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Completed project

Production of fish feed from vegetable waste (VG13050)

Key research provider: Applied Horticultural Research
Publication date: Friday, June 20, 2014

What was it all about?

This project investigated the feasibility of using vegetable wastes to grow insect larvae that could in turn be used as feed for use in aquaculture. As consumption of fish and seafood in Australia grows, there is a need for the aquaculture industry to turn to efficient alternative food sources and meal made from insect larvae has been proposed, since insects are high in protein and fat, can be reared on waste products, and are part of the natural diet of some farmed fish species.

The researchers began with a literature review of four possible insect species. One, black soldier fly, was found to be most promising. Larvae can grow on vegetables alone and, once their pre-pupae stage is reached, they climb up and out of the damp organic matter, making it simple to harvest them at the right time. Adult flies are commonly found in Australia, although they originated from the US. They are not pests, don’t carry disease and they live only long enough to produce the next generation. They have already been found suitable for feeding to a number of fish species and are currently being commercialized in several countries.

The researchers conducted a series of small trials to find out how easily black soldier fly can be reared in captivity, what vegetables they will eat, and how the quality of dried larvae compares to commercial fishmeal.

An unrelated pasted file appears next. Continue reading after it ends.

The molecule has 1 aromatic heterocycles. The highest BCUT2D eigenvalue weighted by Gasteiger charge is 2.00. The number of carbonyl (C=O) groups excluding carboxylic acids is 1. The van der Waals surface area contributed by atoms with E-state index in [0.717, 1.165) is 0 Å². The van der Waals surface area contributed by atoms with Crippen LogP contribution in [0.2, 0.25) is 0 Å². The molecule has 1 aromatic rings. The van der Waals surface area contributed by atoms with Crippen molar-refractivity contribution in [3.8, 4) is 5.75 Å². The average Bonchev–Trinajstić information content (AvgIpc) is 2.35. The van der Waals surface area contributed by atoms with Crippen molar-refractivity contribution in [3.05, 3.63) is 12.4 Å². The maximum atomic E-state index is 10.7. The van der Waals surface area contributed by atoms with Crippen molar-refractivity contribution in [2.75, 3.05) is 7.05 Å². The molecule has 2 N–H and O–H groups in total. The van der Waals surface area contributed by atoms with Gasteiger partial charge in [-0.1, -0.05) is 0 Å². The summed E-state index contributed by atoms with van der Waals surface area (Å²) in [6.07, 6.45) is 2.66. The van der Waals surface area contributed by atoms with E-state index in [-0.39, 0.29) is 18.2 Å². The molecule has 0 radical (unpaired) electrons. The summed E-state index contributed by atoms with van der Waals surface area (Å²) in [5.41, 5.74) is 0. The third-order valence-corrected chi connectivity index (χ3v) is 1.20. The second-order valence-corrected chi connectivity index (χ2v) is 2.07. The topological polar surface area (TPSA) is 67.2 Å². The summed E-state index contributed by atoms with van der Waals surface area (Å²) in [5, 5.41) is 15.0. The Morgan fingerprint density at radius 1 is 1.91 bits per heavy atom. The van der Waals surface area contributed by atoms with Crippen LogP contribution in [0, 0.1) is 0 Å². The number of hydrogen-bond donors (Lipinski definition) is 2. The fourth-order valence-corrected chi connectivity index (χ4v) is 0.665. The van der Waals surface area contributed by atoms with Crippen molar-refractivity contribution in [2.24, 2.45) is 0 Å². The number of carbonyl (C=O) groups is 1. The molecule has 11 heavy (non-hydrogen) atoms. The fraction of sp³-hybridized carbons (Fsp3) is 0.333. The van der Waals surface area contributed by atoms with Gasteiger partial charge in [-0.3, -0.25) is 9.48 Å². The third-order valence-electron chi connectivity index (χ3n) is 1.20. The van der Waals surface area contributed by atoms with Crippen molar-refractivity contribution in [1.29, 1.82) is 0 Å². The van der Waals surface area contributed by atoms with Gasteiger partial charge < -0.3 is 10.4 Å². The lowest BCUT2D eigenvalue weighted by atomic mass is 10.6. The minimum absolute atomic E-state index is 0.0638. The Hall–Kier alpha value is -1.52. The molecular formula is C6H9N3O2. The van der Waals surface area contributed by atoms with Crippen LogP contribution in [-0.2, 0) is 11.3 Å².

The insects proved challenging to rear through the complete lifecycle but with trial and error the research team established specific requirements for mating and egg laying.

Key findings from these breeding trials found that larvae feed on pumpkin, carrot, eggplant, capsicum and processed vegetable sludge. Researchers estimated that around 25g fresh pumpkin or 30g fresh carrot would be needed to produce each gram of dried larval meal. The ratio was further improved by adding ground flax seed to the diet – this doubled the rate of weight gain and reduced the volume of fresh feed required by around 70 percent.

The researchers concluded that a significant amount of research is still required before this method could be commercialised. It has, nonetheless, generated information and methods that can be built on in a larger research trial, which would be the next step.

Related levy funds


Funding statement:
This project has been funded by Hort Innovation

Copyright © Horticulture Innovation Australia Limited 2014. The Final Research Report (in part or as whole) cannot be reproduced, published, communicated or adapted without the prior written consent of Hort Innovation (except as may be permitted under the Copyright Act 1968 (Cth)).